#dadsflextoo - A blog by Phil Farr

Phil at work.jpg
The thing is, we value productivity over presenteeism at the GLA. You’re trusted to get the work done no matter your location and you are treated, not as a number, but as an adult.

Hi, my name's Phil and I work as a Senior Project Officer for the Greater London Authority and have done for 20 years. Yes, really! 

I have a partner and a lovely daughter who is 7. We live in the Home Counties and due to being able to work flexibly, I am able to balance the commute to work in London with some work from home days and this suits me because I can be there to do the school run and take my daughter to after-school activities.

Returning to work after paternity leave was a wrench for me, but I was consoled in the fact that we had decided that my partner would be taking on the childcare role for our small family. We didn't have grandparents, aunts/uncles, etc who lived nearby who could help out with any immediate support so it made sense for us to do this. Being able to work flexibly in my role and have the support from the organisation meant that I could also be at home and working when I needed to, which was so much better than if I was chained to a desk 9-5, 5 days a week.

The great thing about being able to schedule my work from home days was that I saw much more of my family. If I wasn't able to do this I would have been leaving the house at 7 am and wouldn't return home until after 6:30 pm, usually when my daughter would be getting ready to go to bed......and that wasn't for me. 

Being able to work flexibly became even more important to me two years ago when my partner started planning her return to work journey. She began looking around to find a job that would fit with school hours and holidays but felt dismayed as most vacancies were either very low pay or seriously compromised her talent and ability....something that I hear many Mums and Dads struggle with following a career gap. Luckily, she found an academic course, that will lead to a professional qualification and a job that will allow her to fit in with school hours, which she jumped at the chance of signing up to. 

However, the course includes a full-time day at college, so I needed to be at home on this day for the school drop-off and pick up and to be able to be with my daughter after 15:30 when she gets home. 

I immediately presented my case to the GLA and asked whether it would be possible to work from home every Wednesday, working the hours between 9:30 am - 2:30 pm so that I would be able to do the school run. The organisation was so positive about this that they wrote it into my contract. This means that there is never a conflict with my work at home day, as I am contracted to work a compressed day at home!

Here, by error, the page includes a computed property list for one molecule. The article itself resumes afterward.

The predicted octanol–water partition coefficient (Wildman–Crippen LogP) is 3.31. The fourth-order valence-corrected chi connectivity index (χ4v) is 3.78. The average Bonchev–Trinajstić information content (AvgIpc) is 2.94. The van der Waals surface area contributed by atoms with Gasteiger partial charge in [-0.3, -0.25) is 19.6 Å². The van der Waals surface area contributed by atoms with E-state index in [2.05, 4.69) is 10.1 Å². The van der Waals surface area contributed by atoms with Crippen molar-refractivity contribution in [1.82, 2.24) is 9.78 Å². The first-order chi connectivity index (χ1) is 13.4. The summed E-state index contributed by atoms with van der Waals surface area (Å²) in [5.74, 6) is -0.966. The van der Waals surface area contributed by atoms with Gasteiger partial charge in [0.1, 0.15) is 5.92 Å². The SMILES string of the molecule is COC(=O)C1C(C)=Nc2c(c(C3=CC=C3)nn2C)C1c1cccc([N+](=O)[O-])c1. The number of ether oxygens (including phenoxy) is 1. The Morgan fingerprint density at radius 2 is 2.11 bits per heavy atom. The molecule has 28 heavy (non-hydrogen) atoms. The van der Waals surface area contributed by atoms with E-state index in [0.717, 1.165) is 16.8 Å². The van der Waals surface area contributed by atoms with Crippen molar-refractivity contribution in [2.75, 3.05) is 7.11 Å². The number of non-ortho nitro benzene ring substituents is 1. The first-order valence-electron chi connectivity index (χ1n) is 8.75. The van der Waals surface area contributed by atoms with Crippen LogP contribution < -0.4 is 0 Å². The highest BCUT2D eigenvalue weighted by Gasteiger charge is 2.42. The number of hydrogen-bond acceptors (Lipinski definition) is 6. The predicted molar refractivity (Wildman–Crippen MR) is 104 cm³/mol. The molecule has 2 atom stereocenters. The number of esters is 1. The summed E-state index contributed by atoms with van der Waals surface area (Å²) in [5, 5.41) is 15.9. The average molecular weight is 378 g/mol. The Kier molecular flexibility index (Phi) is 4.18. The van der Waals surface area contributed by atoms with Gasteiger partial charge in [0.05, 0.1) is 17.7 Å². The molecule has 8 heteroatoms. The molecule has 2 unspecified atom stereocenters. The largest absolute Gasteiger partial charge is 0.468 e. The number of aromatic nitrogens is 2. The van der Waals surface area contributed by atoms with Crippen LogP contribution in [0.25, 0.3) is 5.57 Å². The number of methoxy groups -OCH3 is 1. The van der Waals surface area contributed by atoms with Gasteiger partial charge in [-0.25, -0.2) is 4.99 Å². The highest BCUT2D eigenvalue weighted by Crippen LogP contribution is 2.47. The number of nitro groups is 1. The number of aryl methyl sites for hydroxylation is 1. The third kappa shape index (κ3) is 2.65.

The thing is, we value productivity over presenteeism at the GLA. You’re trusted to get the work done no matter your location and you are treated, not as a number, but as an adult. The GLA had no resistance to flexible working and in fact, let me work from home at short notice on other days when required. For example, my partner was recently offered work invigilating at exams at her collage and I was also able to work at home on those days as well. 

I think, one of the best things about flexible working is that because I have been 'allowed' this, it makes me a better employee to work with. I do a better job, I don't want to let people down and I take more pride in what I do. It's a big win for both me and the GLA and it's much less stressful to have the freedom to work in a way that suits your family life. 

I have many friends that work this way too outside of the organisation, in fact, one of them works solely on his own terms and hours as long as his allocated chunk of work has been completed. 

Flexible working isn't ‘genderised’, we have senior men and women at the GLA who are brilliant role models. They leave early to do the school run and have days at home when their children are unwell and we all still get our work done. 

Yes, things do need to change for Men in the workplace and society as a whole in the grand scheme of things. For instance, I've had to wander round football stadiums with my daughter to find a suitable toilet for her to use where I could accompany her,  but I have noticed that things are changing. For example, stores such as John Lewis now have smart gender-neutral toilets which shows that things are progressing. 

I realise that not every organisation will have a flexible working policy as good as the GLA's but my advice to any other Dad in the same situation (or anyone in fact), who is looking to be that bit more flexible around home life would be to simply ask for it. Consider how it will impact you, your boss and your team before you present your case - for instance, think about simple things such as diverting your office line to your mobile when you're working at home.

Three words that summarise the work/life daily juggle that I see all the Dads are being asked in the #dadsflextoo campaign is: